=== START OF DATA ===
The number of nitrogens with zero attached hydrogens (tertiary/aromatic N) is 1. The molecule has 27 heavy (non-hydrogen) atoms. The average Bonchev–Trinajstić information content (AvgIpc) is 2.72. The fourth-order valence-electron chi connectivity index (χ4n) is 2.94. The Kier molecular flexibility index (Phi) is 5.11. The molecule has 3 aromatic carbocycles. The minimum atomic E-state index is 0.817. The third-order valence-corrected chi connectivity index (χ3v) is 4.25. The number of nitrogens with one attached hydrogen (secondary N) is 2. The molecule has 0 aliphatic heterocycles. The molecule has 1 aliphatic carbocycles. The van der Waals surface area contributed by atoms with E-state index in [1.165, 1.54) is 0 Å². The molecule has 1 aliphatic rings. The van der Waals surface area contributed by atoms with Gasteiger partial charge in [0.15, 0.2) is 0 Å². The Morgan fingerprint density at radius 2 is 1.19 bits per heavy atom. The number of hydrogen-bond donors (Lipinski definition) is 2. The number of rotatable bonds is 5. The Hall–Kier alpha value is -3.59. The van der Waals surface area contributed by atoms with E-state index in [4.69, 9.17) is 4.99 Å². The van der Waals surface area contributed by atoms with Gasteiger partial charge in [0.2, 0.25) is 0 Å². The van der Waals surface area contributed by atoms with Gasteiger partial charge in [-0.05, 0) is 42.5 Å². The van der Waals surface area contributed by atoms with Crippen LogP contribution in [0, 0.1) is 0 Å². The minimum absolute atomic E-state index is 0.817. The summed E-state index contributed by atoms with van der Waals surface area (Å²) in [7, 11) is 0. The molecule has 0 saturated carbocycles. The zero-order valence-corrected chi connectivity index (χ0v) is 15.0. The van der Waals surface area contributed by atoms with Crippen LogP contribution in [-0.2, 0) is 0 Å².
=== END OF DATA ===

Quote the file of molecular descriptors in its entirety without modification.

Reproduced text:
The number of nitrogens with zero attached hydrogens (tertiary/aromatic N) is 1. The molecule has 27 heavy (non-hydrogen) atoms. The average Bonchev–Trinajstić information content (AvgIpc) is 2.72. The fourth-order valence-electron chi connectivity index (χ4n) is 2.94. The Kier molecular flexibility index (Phi) is 5.11. The molecule has 3 aromatic carbocycles. The minimum atomic E-state index is 0.817. The third-order valence-corrected chi connectivity index (χ3v) is 4.25. The number of nitrogens with one attached hydrogen (secondary N) is 2. The molecule has 0 aliphatic heterocycles. The molecule has 1 aliphatic carbocycles. The van der Waals surface area contributed by atoms with E-state index in [1.165, 1.54) is 0 Å². The molecule has 1 aliphatic rings. The van der Waals surface area contributed by atoms with Gasteiger partial charge in [0.15, 0.2) is 0 Å². The Morgan fingerprint density at radius 2 is 1.19 bits per heavy atom. The number of hydrogen-bond donors (Lipinski definition) is 2. The number of rotatable bonds is 5. The Hall–Kier alpha value is -3.59. The van der Waals surface area contributed by atoms with E-state index in [4.69, 9.17) is 4.99 Å². The van der Waals surface area contributed by atoms with Gasteiger partial charge in [0.2, 0.25) is 0 Å². The van der Waals surface area contributed by atoms with Gasteiger partial charge in [-0.05, 0) is 42.5 Å². The van der Waals surface area contributed by atoms with Crippen LogP contribution in [0, 0.1) is 0 Å². The minimum absolute atomic E-state index is 0.817. The summed E-state index contributed by atoms with van der Waals surface area (Å²) in [7, 11) is 0. The molecule has 0 saturated carbocycles. The zero-order valence-corrected chi connectivity index (χ0v) is 15.0. The van der Waals surface area contributed by atoms with Crippen LogP contribution in [-0.2, 0) is 0 Å².